A tiltrotor by definition takes a helicopter style rotor and tilts it 90° to generate thrust for forward flight in airplane mode. Helicopter rotors are not just big propellers. The blades bend and twist flexibly, and they must be changed in pitch every rotation to achieve flight at all. This is achieved through the marvelously complex mechanisms called rotorheads.
In practice, two main rotors are used on tiltrotor aircraft. The V-22 is basically two big helicopters that have been yoked together with super complex cross shafting and clutches, then forced to fly tipped over sideways. After decades of development, it works, but at a high cost for acquisition and even higher for maintenance. The AW609, its civil descendent, shares those disadvantages.
In contrast, tiltwings use variable pitch propellers, like those on turboprop airplanes. They are an order of magnitude less complex than rotors. This saves a great deal of cost throughout the lifecycle, from certification through manufacturing to operations.
The last face-off between the two aircraft architectures was in the 1960s. We had the Canadair CL-84 and LTV XC-142 tiltwings vs the NASA/Bell XV-15 tiltrotor. Though all flew successfully, the U.S. chose to militarize the XV-15 into the V-22, leaving no lead customer for the tiltwings.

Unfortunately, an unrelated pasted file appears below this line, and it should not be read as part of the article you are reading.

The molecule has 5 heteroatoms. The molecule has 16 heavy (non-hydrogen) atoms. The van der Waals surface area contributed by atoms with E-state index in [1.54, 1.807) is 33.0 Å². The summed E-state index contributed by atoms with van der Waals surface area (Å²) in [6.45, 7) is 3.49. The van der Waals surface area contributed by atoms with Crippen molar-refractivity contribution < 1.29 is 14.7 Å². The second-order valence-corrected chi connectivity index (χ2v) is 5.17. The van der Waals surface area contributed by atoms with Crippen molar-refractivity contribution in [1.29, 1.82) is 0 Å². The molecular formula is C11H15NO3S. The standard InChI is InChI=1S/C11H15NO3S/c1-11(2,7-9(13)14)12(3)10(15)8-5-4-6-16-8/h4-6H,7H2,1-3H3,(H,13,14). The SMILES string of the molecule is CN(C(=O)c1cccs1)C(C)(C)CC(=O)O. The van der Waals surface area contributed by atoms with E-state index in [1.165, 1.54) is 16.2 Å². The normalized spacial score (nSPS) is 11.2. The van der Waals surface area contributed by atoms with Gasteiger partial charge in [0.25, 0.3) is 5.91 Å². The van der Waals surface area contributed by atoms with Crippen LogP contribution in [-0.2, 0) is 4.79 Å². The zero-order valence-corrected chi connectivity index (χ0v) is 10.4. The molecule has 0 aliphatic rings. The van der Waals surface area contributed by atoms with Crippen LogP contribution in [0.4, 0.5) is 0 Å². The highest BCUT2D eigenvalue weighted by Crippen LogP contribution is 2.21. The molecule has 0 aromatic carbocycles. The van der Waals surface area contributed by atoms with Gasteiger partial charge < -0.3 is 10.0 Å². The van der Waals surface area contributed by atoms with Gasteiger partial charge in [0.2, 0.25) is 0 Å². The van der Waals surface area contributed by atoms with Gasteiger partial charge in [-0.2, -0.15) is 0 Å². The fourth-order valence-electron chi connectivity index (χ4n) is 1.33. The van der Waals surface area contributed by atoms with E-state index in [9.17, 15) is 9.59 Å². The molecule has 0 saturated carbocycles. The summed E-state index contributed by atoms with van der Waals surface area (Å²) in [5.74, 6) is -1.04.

50 years later, we have chosen the tiltwing design after careful study of all past VTOL programs.
Our design benefits from three key technology advances in that time: much higher power to weight turbine engines, fly-by-wire flight control, and whole-airframe aircraft parachutes. The resulting Vy 400 design has a fraction of the complexity of the AW609, as can be seen from the latter’s $24M price tag vs the Vy’s $3.5M price.
The Vy is much higher performance as well, with a 4,500 fpm rate of climb at max weight in helicopter mode, and a cruise speed of 353 kts. Computer control of each individual control surface has let us manage the flight dynamics in the transition between helicopter and airplane modes with unprecedented smoothness and precision.
The airframe parachute enables improved safety versus helicopters, and has let us employ a single engine for simplicity and efficiency.